Many types of 4 wheel drives can suffer from this. To eliminate the problem requires that all aspects of the front end are up to spec.after an initial general check, I would check the king pin preload (as previously suggested) Every thing helps to either eliminate or compound the problem. Things like lateral float at spring shackles, spring set (loss of castor) a slightly grabbing brake. Tyre, wheel, brake drum balance, out of round, wheel bearing play, any aspect of a tyre (off set in mold?)that is not perfect is detrimental. (some tyres will go out of round when parked with a load on them, and will not come right until they are once again warm from driving)

If the truck has Timken taper rollers as king pin bearings (Dodge used bronze upper cones in a Timken cup (I suspect they had condensation problems rusting the upper cones) they wear in one place becoming loose in the straight ahead position. Correct preload causes a somewhat alarming distortion of the housing but they then drive well (assuming everything else is good as mentioned previous posts)
Another possibility is the state of the universal joint in the front half shafts, and also the centering of the joint on the king pin axis line (shimmed in a jeep, depending on axle joint type)

Any one of these things can help to set off this shimmy.
Hope this is food for thought.

David Dunlop 04-05-15 02:02

John.

I had the same problem with an M38. After a wheel balance failed to cure it, I started checking everything from the steering knuckles inward and up to the steering box, replacing every suspect bearing, pin and tie rod end. The problem gradually improved as each suspect part disappeared from the system, but still showed up whenever I hit a serious pothole or bad railway crossing. At that point i noticed the front spring assemblies had a noticible lack if arch to them. put new springs, shackes and pins on the front end and problem finally solved. Never came back either.

As others said, it is an area where a number of smaller problems seem to add up and have a very alarming effect. Definitely an area where it pays to take your time sorting it out.

David

motto 04-05-15 02:38

Mention has been made of wheel balancing but what type of balance was done, static or dynamic?
Static balancing has definite limitations in that the location of the 'heavy spot' is not defined axially i.e. it may be toward the inside or outside of the wheel. When weights are added to 'balance ' the wheel they can be just as easily be put on the opposite side of the wheel to the heavy spot and make the dynamic imbalance worse.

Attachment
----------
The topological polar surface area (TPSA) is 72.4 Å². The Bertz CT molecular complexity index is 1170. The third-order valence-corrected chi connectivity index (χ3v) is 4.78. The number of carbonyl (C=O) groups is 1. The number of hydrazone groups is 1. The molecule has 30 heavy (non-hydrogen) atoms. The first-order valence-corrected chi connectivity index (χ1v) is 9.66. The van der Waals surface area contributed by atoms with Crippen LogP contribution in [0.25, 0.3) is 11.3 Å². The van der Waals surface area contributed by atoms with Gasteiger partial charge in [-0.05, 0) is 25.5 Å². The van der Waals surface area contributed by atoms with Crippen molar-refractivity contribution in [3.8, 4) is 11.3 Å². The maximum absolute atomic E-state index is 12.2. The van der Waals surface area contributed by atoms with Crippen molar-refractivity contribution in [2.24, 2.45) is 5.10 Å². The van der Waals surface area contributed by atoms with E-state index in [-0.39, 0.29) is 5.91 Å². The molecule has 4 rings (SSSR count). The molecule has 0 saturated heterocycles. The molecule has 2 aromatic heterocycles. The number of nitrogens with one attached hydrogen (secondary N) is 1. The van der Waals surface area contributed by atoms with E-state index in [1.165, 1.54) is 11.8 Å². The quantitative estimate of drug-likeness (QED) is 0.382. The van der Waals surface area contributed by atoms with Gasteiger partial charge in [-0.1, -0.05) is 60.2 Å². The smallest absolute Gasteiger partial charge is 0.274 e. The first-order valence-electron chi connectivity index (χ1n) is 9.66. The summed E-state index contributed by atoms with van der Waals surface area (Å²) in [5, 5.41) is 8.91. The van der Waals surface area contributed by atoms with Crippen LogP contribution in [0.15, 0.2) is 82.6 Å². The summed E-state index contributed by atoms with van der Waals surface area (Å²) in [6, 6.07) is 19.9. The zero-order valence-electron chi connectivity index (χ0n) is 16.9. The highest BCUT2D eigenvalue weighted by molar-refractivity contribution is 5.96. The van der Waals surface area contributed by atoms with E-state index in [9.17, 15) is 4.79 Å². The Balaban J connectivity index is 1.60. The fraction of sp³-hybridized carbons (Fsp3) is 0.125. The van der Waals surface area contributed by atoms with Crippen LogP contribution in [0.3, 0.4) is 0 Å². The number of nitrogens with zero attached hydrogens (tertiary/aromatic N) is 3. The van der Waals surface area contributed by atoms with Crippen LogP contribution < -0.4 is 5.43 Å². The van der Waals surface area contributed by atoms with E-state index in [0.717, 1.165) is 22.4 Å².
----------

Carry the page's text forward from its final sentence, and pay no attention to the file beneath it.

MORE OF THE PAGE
Dynamic, on vehicle balancing is a far better option if you can find someone with the equipment to do it as this removes the unknown and also takes the hub and drum into account.

David

Lynn Eades 04-05-15 04:18

Wheel balance would generally be less of a problem with big old M.Vs. than the likes of modern vehicles with smaller dia. wheels traveling at higher speeds.

In saying that, I do not disagree with any of the above.

John If you have measured correctly then something is definately wrong (1" difference in camber??) were you on level ground to start with?

Jack it up and see if you have any play in the vertical plane (grab the tyre top and bottom and try to wobble the wheel)
If there is any movement get someone else to apply the brakes and try it again
If the movement has gone, it is wheel bearing adjustment. If it is still there, it is in the king pins.
You also need to deal with the toe in as well. 3/8" will be scrubbing the hell out of your tyres with each wheel trying to go in different directions.

If you disconnect the drag link (steering arm end)and then swing the wheel asemblies through their steering arc (left and right) you may be able to pick up any roughness in the king pins.

If you do have to do king pins, keep in mind that king pin bearing preload is normally set without the knuckle seals fitted.

rob love 04-05-15 04:36

Quote:

Originally Posted by Lynn Eades (Post 208967)

If you disconnect the drag link (steering arm end)and then swing the wheel assemblies through their steering arc (left and right) you may be able to pick up any roughness in the king pins.

Not sure one can swing a pair of 20" tires with the wheels still on the ground unless you have a pair of alignment plates underneath. If the axle is jacked up and the wheels are in the air, then the problem may not be evident as you have transferred the weight away from the kingpin normally under load to the kingpin that normally does not carry a load.

cordenj 04-05-15 09:07

Quote: